Kingsolver's first novel, The Bean Trees, was composed entirely at night during a period of chronic, pregnancy-related insomnia. Published in 1988, this story of a young woman transplanted from Kentucky to Tucson was reviewed enthusiastically by critics. " As clear as air," rhapsodized The New York Times Book Review. "It is the southern novel taken west, its colors as translucent and polished as one of those slices of rose agate from a desert shop." Readers, too, proclaimed the story a delight.

Since then, Kingsolver has produced a string of bestselling novels, including Pigs in Heaven, The Poisonwood Bible (an Oprah's Book club selection), and Prodigal Summer. She has also authored collections of her poems (Another America), short stories (Homeland), and essays (Small Wonders); as well as nonfiction narratives like Animal, Vegetable, Miracle.

Good To Know

In 2008, Kingsolver delivered the commencement address at Duke University, offering graduates advice on "How to be Hopeful."

She is a member of the Rock Bottom Remainders, a rock and roll band consisting of published writers, including Amy Tan, Matt Groening, Dave Barry, and Stephen King among others.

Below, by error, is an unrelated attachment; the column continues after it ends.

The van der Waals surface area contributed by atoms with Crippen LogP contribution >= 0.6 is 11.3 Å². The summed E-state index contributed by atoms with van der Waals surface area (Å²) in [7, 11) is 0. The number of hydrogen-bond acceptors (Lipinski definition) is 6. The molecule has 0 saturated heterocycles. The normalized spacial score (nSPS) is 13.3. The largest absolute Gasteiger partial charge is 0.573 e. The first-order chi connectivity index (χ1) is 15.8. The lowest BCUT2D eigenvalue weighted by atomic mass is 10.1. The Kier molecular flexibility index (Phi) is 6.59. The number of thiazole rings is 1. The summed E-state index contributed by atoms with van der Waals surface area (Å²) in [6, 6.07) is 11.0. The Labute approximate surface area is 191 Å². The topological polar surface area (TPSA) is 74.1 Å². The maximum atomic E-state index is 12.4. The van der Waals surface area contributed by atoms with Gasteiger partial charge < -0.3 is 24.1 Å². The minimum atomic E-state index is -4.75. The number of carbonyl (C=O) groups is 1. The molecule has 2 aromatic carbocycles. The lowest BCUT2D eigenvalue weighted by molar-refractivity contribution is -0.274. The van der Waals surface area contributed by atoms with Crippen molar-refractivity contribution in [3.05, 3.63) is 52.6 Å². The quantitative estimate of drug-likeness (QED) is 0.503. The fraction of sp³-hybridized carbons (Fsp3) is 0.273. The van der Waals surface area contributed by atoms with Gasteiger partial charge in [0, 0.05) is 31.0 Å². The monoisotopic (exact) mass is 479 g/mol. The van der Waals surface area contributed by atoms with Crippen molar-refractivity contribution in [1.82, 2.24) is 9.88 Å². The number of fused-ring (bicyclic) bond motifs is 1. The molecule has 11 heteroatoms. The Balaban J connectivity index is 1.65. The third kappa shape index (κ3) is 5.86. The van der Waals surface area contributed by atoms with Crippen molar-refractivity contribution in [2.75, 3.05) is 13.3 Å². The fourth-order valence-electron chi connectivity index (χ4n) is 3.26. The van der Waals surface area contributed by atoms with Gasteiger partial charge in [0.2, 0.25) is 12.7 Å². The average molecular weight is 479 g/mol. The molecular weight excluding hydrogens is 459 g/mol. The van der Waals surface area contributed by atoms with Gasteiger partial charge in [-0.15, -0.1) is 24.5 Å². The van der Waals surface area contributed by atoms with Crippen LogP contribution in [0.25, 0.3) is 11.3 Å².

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    1. Date of Birth:
      April 8, 1955
    2. Place of Birth:
      Annapolis, Maryland
    1. Education:
      B.A., DePauw University, 1977; M.S., University of Arizona, 1981
    2. Website:

Read an Excerpt

Les Yeux Dans les Arbres / The Poisonwood Bible


By Barbara Kingsolver

Distribooks

Copyright ©2002 Barbara Kingsolver
All right reserved.

ISBN: 274360770X

Book One

Genesis

And God said unto them,

Be fruiful, and multiply, and replenish the earth,

and subdue it: and have dominion

over the fish of the sea, and over the foul of the air,

and over every living thing that moveth upon the earth.

Genesis 1:28

Orleanna Price

Sanderling Island, Georgia

Imagine a ruin so strange it must never have happened.